Watkins Mill State Park:   (4.00 trail miles)   (Lawson, Missouri) – View on Google Maps. This trail traverses oak-hickory forest on the west side and stands of red cedar on the east side. A center trail on the north end is a more open, grassy area that follows a ridge on a gentle slope down to a creek. It intersects the east trail, and then a little farther on, the west side of the trail. Watch for loose rocks and steep slopes when approaching the two creek crossings.

Some trail areas may be rutted, particularly on the extreme northwest and northeast sections. Trail conditions will be muddy after moderate rain and snowfall. In addition, the trail has a white connector and a blue connector that can be used to shorten or extend your hike or trail ride. Read more about this Missouri park at Horseback Riding Trails – Missouri Parks – Watkins Mill.  

See more Missouri parks and horseback riding trails here!

6 Memorable Horse Trails Found in Northeast Missouri

Horse Riding and Horseback Trail Riding in the Midwest: Horse Trails and Trail Rides in Missouri, Oklahoma, and Arkansas

Northeast Missouri Horse Trails

Bonanza Conservation Area:  (4 trail miles)  (Cowgill, Missouri) – View on Google Maps.  Multi-use hike / bike / equestrian trails on this 1,948 acre conservation area.  I’ve not ridden this trail but it’s reported to be a quick, easy 4 mile trail with some muddy spots and some older dirt roads.  Read more and view trails maps (PDF) at Equestrian Trails – Bonanza Conservation Area

*Note – most horse trails in conservation areas are closed during firearms seasons.

Bunch Hollow Conservation Area:  (unkown trail miles)  (Dawn, Missouri) – View on Google Maps. Multi-use hike / bike / equestrian trails on this 1,948 acre conservation area.  Read more and view trails maps (PDF) at Horse Trails – Bunch Hollow Conservation Area

Cuivre River State Park:   (13 equestrian trail miles)   (Troy, Missouri) – View on Google Maps. Cuivre River State Park allows equestrian use on both loops of the Cuivre River Trail. The Cuivre River Trail Loop is 6 miles long and has views of bluffs and a clear water spring.  The Cuivre River Trail Loop South is a 7 mile loop.  Dedicated horse campground and lots of amenities, all close to St. Louis, Missouri.  Twelve more trails and amenities that aren’t open to equestrians, so lots to do for family members that don’t ride.  Read more at HorseTrails – Missouri State Parks – Cuivre

Honey Creek Conservation Area:  (10+ trail miles)  (Amazonia, Missouri)  – View on Google Maps. Multi-use hike / bike / equestrian trails on this 1,948 acre conservation area.  Read more and view trails maps (PDF) at Horse Trails – Honey Creek Conservation Area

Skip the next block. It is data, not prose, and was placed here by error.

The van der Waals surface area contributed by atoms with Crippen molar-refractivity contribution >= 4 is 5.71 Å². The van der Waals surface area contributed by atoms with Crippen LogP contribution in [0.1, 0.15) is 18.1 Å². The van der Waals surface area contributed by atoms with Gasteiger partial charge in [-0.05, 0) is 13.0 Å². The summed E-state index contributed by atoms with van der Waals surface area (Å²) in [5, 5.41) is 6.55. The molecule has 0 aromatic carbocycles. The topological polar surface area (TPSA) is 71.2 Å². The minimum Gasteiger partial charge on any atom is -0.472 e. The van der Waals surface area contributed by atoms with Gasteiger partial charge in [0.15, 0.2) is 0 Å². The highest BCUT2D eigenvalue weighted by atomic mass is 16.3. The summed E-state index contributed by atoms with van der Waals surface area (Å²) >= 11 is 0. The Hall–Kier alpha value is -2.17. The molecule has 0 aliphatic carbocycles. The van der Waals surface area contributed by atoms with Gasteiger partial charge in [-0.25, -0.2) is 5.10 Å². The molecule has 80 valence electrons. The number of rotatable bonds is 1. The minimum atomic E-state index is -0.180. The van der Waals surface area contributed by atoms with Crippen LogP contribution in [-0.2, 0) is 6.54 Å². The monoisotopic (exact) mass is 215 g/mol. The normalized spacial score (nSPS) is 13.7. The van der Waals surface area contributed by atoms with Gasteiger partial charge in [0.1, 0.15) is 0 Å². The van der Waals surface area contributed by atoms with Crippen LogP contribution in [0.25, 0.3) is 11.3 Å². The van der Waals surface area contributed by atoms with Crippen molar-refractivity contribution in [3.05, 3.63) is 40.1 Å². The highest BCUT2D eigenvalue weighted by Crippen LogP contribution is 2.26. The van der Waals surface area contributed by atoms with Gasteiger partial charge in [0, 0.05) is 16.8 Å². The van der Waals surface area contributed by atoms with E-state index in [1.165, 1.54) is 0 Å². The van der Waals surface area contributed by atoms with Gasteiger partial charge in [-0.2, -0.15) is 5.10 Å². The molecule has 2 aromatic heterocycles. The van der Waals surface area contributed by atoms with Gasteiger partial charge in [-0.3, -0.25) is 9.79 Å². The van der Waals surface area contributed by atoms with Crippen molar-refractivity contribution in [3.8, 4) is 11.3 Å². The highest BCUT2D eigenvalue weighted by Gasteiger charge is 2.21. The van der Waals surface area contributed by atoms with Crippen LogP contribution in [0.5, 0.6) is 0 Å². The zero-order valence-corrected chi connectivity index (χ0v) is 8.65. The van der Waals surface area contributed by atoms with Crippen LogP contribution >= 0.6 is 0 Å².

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James A. Reed Memorial Wildlife Area:  (8.6 trail miles)  (Lee’s Summit, Missouri)  – View on Google Maps.  I haven’t personally rode these trails, but they’re reported to be beginner friendly and well maintained!  Multi-use hike / bike / equestrian trails on this 1,948 acre conservation area.  Read more and view trails maps (PDF) at Horse Trails – James A. Reed Memorial Wildlife Area

Rock Bridge Memorial State Park:   (8.50 trail miles)   (Columbia, Missouri) – View on Google Maps. Horseback riding is permitted on the 8.5-mile Gans Creek Wild Area Trail in Rock Bridge Memorial State Park only when the trail is dry. This trail is moderately difficult and is a multi use hike / bike / riding trail.  Just outside of Columbia MO.  I’ve not ridden there yet, but trail is reported to be well maintained.  Read more at Horse Trails – Missouri State Parks – Rock Bridge Memorial.  

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Abandoned Warehouses – Howsmon, Christman Building’s North Annex in Joplin MO

Abandoned Warehouses: Christman North Annex

Built around 1903, the Howsmon building at 506 South Virgina Avenue was part of the Virginia Street annex, or north annex, to the now beautifully renovated Christman building on 5th and Main in Joplin, MO.  Both the Christman building and the north annex were added to the National Register of Historic Places back in 2006, four years before the north annex would be vacated.

The now abandoned warehouses of the north annex faced Virginia Avenue just off 5th Street, and served for many years as the warehouse for the expansive Christman Department Store.

In 1954, the Kansas City-based company Macy’s bought the company, and the Christman’s managed the store and maintained ownership of the building until 1976, when Macy’s closed the store.  It reopened as the Christman Department Store for four more years before closing for good in 1980.